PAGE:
Friday 30 April 2010

Ron Howard to direct DARK TOWER movie trilogy

Ron Howard, director of films such as The Da Vinci Code, Apollo 13 and A Beautiful Mind, has signed on to tackle a movie trilogy based on Stephen King's seven-volume Dark Tower sequence. According to the source, there is also the possibility of a spin-off television series being developed simultaneously.

The series, which sees a gunslinger named Roland making his way to the forbidding Dark Tower, is the unifying cosmological link between much of King's other work, although its sales have not been at the same level as his other, more stand-alone books. King is currently writing a new Dark Tower novel that falls earlier in the books' timeline.

J.J. Abrams and the writing team behind Lost, Carlton Cuse and Damon Lindelof, had previously discussed adapting the series as a seven-season TV series, but had changed their minds given the desire to have a break after the conclusion of the six-year Lost project.

Thursday 29 April 2010

GAME OF THRONES update: Daenerys to be recast

Mo Ryan of the Chicago Tribune has posted an interview with George R.R. Martin at her Watcher blog. In the lengthy interview she confirms what has been rumoured for some time, namely that Tamzin Merchant has left the TV series and, as a result, the role of Daenerys Targaryen is being recast.

Martin also comments on ADWD and other projects, as he also does at this unusually frank podcast on the Dragon Page podcast posted today. Martin reiterates that the book is almost complete, but he won't be giving any guesses on when it will be released.

The Alien won't be in the new ALIENS movies (sort of)

Ridley Scott has commented that the familiar xenomorph from the Aliens film franchise will not appear in his planned two prequel movies. According to Scott, he feels that the design has lost its ability to scare by becoming too familiar. The new films will instead address earlier periods in the familiar creature's evolution and will answer long-held questions about the 'space jockey' and the aliens' origins, including addressing long-held fan debates about whether the aliens are a natural organism or a genetically-engineered weapon.

The first film will take place in 2085, thirty-seven years before the events of Alien, and will depict the discovery of a creature (possibly the proto-alien) on a planet called Zeta Reticuli. The second movie will take place five years before Alien and will likely address the events that led to the 'space jockey' spacecraft crash-landing on LV-426 with a hold full of eggs. Sigourney Weaver is not expected to take part, but Scott has stated that the main character in the first film will still be a woman. He also stated the new films will be 'tough', 'nasty' and will be in 3D to 'jump the bar' that Scott's friend and friendly rival James Cameron set with Avatar.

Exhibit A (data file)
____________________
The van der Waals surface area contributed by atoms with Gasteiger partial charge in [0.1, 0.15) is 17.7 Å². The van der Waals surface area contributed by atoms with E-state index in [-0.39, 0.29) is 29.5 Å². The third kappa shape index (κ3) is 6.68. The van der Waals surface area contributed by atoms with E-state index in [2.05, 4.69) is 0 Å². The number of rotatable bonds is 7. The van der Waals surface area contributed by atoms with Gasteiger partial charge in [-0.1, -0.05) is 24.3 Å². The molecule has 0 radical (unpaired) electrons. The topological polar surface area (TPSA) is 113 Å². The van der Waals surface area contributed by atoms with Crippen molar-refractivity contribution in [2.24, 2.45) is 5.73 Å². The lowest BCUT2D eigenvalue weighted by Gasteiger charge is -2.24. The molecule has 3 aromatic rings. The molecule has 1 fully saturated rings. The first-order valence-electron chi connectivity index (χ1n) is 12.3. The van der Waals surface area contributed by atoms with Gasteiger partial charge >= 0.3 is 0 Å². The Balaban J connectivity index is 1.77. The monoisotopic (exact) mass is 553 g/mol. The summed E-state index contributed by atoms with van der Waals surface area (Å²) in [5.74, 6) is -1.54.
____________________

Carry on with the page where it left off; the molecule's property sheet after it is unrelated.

Scott's ambitions seem impressive, and there is no denying that the once-terrifying alien has become a little too familiar in recent years. Luckily, the aliens' tendency to alter characteristics depending on its host body gives a canon explanation for the reasons why the aliens will look different, alongside this notion that the aliens from the movies might be genetically-engineered from an earlier, different-looking lifeform. Still, the iconic and crowd-pleasing alien not being in the films is a bold move, especially since it is not clear if original designer HR Giger will return to work on the film.

Something very interesting in Scott's comments is that by saying the aliens were genetically-engineered in 2085, possibly by humans, he is immediately ruling the two Aliens vs. Predator movies (which take place in contemporary times) non-canon.

The Current Reading Pile

It was only a year ago that I never let the reading pile get beyond 20 books or so. At the moment it's 71 (all these here plus three more I couldn't find at the time).

Three of these are planned re-reads - the Helliconia Trilogy in the far right pile - and I have a load more planned (such as the first six Malazan books and Jack Vance's Lyonesse Trilogy). Plus I can't read Blood of the Mantis or Salute the Dark until I get the first two books in the series. And there's a bunch of books coming soon that would supplant any of these (Mark Newton's City of Ruins and Chris Wooding's Black Lung Captain, most notably). I was also surprised that the PR copy for Finch suggested that reading Cities of Saints and Madmen and Shriek: An Afterword first would be a good idea, so I might have to get hold of those as well.

Anyway, barring further big new releases arriving, that's a good six months' reading taken care of there. Will I catch up? Probably not. Expect this pile to have ballooned to even more epic proportions by this time next year.

Currently reading: Under Heaven by Guy Gavriel Kay
Currently watching: Ashes to Ashes Season 3, Doctor Who Season 31, Firefly (rewatch), Lost Season 6
Currently playing: Third Age: Total War

Wednesday 28 April 2010

China Mieville wins the Arthur C. Clark Award

Topically, given the subject of my latest book review, China Mieville tonight won the Arthur C. Clarke Award for Best Novel of 2009 for his previous novel, The City and The City. This is the third time Mieville has won the award, having previously won in 2005 for Iron Council and in 2001 for Perdido Street Station.